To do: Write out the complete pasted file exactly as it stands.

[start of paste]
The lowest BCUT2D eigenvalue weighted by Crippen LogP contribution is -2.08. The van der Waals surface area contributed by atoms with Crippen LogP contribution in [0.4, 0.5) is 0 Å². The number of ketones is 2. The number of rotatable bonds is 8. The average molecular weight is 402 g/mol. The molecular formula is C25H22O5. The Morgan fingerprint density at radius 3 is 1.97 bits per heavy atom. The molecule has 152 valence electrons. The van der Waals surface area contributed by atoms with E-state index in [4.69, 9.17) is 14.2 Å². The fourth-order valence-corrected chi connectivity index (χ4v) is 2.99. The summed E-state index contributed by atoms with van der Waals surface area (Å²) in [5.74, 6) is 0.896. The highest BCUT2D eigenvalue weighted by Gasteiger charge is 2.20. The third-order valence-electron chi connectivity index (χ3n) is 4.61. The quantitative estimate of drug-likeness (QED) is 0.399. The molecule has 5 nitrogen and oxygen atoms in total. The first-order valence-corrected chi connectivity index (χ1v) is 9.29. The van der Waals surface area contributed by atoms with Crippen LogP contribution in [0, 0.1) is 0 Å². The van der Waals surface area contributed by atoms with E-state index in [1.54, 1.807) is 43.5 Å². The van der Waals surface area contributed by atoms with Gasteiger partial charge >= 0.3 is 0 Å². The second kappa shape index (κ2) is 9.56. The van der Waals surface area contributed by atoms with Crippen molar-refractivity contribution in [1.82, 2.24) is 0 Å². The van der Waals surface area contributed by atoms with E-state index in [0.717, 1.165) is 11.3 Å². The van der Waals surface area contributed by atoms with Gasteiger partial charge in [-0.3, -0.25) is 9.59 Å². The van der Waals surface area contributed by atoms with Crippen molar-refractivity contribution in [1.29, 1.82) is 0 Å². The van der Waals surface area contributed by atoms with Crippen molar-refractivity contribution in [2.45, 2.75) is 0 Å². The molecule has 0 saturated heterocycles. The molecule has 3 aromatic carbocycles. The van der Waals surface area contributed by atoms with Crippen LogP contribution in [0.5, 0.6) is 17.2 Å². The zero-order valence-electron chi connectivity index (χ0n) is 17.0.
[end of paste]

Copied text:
The lowest BCUT2D eigenvalue weighted by Crippen LogP contribution is -2.08. The van der Waals surface area contributed by atoms with Crippen LogP contribution in [0.4, 0.5) is 0 Å². The number of ketones is 2. The number of rotatable bonds is 8. The average molecular weight is 402 g/mol. The molecular formula is C25H22O5. The Morgan fingerprint density at radius 3 is 1.97 bits per heavy atom. The molecule has 152 valence electrons. The van der Waals surface area contributed by atoms with E-state index in [4.69, 9.17) is 14.2 Å². The fourth-order valence-corrected chi connectivity index (χ4v) is 2.99. The summed E-state index contributed by atoms with van der Waals surface area (Å²) in [5.74, 6) is 0.896. The highest BCUT2D eigenvalue weighted by Gasteiger charge is 2.20. The third-order valence-electron chi connectivity index (χ3n) is 4.61. The quantitative estimate of drug-likeness (QED) is 0.399. The molecule has 5 nitrogen and oxygen atoms in total. The first-order valence-corrected chi connectivity index (χ1v) is 9.29. The van der Waals surface area contributed by atoms with Crippen LogP contribution in [0, 0.1) is 0 Å². The van der Waals surface area contributed by atoms with E-state index in [1.54, 1.807) is 43.5 Å². The van der Waals surface area contributed by atoms with Gasteiger partial charge >= 0.3 is 0 Å². The second kappa shape index (κ2) is 9.56. The van der Waals surface area contributed by atoms with Crippen molar-refractivity contribution in [1.82, 2.24) is 0 Å². The van der Waals surface area contributed by atoms with E-state index in [0.717, 1.165) is 11.3 Å². The van der Waals surface area contributed by atoms with Gasteiger partial charge in [-0.3, -0.25) is 9.59 Å². The van der Waals surface area contributed by atoms with Crippen molar-refractivity contribution in [1.29, 1.82) is 0 Å². The van der Waals surface area contributed by atoms with Crippen molar-refractivity contribution in [2.45, 2.75) is 0 Å². The molecule has 0 saturated heterocycles. The molecule has 3 aromatic carbocycles. The van der Waals surface area contributed by atoms with Crippen LogP contribution in [0.5, 0.6) is 17.2 Å². The zero-order valence-electron chi connectivity index (χ0n) is 17.0.